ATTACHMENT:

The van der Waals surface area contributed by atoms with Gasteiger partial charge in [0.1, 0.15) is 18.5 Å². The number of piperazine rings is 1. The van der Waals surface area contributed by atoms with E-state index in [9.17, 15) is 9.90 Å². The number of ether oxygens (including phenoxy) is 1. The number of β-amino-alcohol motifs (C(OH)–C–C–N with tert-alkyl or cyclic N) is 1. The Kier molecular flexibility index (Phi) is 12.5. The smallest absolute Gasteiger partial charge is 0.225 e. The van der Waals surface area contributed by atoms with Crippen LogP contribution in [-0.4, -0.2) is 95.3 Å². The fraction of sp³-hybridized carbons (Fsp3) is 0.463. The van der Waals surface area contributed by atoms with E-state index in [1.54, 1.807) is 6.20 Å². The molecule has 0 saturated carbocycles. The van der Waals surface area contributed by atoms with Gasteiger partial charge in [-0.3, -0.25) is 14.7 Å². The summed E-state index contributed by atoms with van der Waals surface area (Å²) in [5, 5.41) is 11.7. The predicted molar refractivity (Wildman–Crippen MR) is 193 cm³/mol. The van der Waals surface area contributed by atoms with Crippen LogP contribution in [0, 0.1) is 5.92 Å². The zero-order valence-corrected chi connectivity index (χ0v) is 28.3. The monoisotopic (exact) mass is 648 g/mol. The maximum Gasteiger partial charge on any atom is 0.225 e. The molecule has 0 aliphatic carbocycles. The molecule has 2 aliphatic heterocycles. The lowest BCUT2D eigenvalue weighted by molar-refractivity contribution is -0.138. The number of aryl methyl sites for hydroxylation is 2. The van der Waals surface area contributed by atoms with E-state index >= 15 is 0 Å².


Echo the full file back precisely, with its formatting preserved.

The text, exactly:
The van der Waals surface area contributed by atoms with Gasteiger partial charge in [0.1, 0.15) is 18.5 Å². The number of piperazine rings is 1. The van der Waals surface area contributed by atoms with E-state index in [9.17, 15) is 9.90 Å². The number of ether oxygens (including phenoxy) is 1. The number of β-amino-alcohol motifs (C(OH)–C–C–N with tert-alkyl or cyclic N) is 1. The Kier molecular flexibility index (Phi) is 12.5. The smallest absolute Gasteiger partial charge is 0.225 e. The van der Waals surface area contributed by atoms with Crippen LogP contribution in [-0.4, -0.2) is 95.3 Å². The fraction of sp³-hybridized carbons (Fsp3) is 0.463. The van der Waals surface area contributed by atoms with E-state index in [1.54, 1.807) is 6.20 Å². The molecule has 0 saturated carbocycles. The van der Waals surface area contributed by atoms with Gasteiger partial charge in [-0.3, -0.25) is 14.7 Å². The summed E-state index contributed by atoms with van der Waals surface area (Å²) in [5, 5.41) is 11.7. The predicted molar refractivity (Wildman–Crippen MR) is 193 cm³/mol. The van der Waals surface area contributed by atoms with Crippen LogP contribution in [0, 0.1) is 5.92 Å². The zero-order valence-corrected chi connectivity index (χ0v) is 28.3. The monoisotopic (exact) mass is 648 g/mol. The maximum Gasteiger partial charge on any atom is 0.225 e. The molecule has 0 aliphatic carbocycles. The molecule has 2 aliphatic heterocycles. The lowest BCUT2D eigenvalue weighted by molar-refractivity contribution is -0.138. The number of aryl methyl sites for hydroxylation is 2. The van der Waals surface area contributed by atoms with E-state index >= 15 is 0 Å².